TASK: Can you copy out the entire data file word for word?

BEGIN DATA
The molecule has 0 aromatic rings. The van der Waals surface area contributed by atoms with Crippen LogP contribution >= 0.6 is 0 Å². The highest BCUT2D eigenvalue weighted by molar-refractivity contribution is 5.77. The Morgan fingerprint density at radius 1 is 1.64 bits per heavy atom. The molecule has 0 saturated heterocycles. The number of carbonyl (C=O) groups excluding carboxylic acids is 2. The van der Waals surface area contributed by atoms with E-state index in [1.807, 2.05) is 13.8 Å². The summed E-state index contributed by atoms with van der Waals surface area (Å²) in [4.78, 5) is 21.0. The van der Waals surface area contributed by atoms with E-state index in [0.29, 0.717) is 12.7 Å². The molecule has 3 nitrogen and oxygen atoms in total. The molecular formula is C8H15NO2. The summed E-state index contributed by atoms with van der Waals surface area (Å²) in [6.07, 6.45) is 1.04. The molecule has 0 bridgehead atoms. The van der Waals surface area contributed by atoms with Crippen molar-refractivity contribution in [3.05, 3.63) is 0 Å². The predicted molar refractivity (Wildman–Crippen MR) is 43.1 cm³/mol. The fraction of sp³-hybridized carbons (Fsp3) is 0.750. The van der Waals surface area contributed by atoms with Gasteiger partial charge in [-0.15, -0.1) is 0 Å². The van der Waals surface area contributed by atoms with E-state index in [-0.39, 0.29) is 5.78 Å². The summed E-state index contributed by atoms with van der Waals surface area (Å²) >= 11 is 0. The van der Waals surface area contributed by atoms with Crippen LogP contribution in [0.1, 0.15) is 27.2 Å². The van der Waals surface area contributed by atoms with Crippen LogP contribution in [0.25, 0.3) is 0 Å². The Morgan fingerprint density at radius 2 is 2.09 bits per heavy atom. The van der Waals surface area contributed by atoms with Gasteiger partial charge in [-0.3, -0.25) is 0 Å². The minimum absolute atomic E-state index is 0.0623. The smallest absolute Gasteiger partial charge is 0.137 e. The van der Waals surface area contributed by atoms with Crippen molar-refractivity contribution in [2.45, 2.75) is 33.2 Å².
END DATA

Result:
The molecule has 0 aromatic rings. The van der Waals surface area contributed by atoms with Crippen LogP contribution >= 0.6 is 0 Å². The highest BCUT2D eigenvalue weighted by molar-refractivity contribution is 5.77. The Morgan fingerprint density at radius 1 is 1.64 bits per heavy atom. The molecule has 0 saturated heterocycles. The number of carbonyl (C=O) groups excluding carboxylic acids is 2. The van der Waals surface area contributed by atoms with E-state index in [1.807, 2.05) is 13.8 Å². The summed E-state index contributed by atoms with van der Waals surface area (Å²) in [4.78, 5) is 21.0. The van der Waals surface area contributed by atoms with E-state index in [0.29, 0.717) is 12.7 Å². The molecule has 3 nitrogen and oxygen atoms in total. The molecular formula is C8H15NO2. The summed E-state index contributed by atoms with van der Waals surface area (Å²) in [6.07, 6.45) is 1.04. The molecule has 0 bridgehead atoms. The van der Waals surface area contributed by atoms with Crippen molar-refractivity contribution in [3.05, 3.63) is 0 Å². The predicted molar refractivity (Wildman–Crippen MR) is 43.1 cm³/mol. The fraction of sp³-hybridized carbons (Fsp3) is 0.750. The van der Waals surface area contributed by atoms with Gasteiger partial charge in [-0.15, -0.1) is 0 Å². The van der Waals surface area contributed by atoms with E-state index in [-0.39, 0.29) is 5.78 Å². The summed E-state index contributed by atoms with van der Waals surface area (Å²) >= 11 is 0. The van der Waals surface area contributed by atoms with Crippen LogP contribution in [0.1, 0.15) is 27.2 Å². The van der Waals surface area contributed by atoms with Crippen LogP contribution in [0.25, 0.3) is 0 Å². The Morgan fingerprint density at radius 2 is 2.09 bits per heavy atom. The van der Waals surface area contributed by atoms with Gasteiger partial charge in [-0.3, -0.25) is 0 Å². The minimum absolute atomic E-state index is 0.0623. The smallest absolute Gasteiger partial charge is 0.137 e. The van der Waals surface area contributed by atoms with Crippen molar-refractivity contribution in [2.45, 2.75) is 33.2 Å².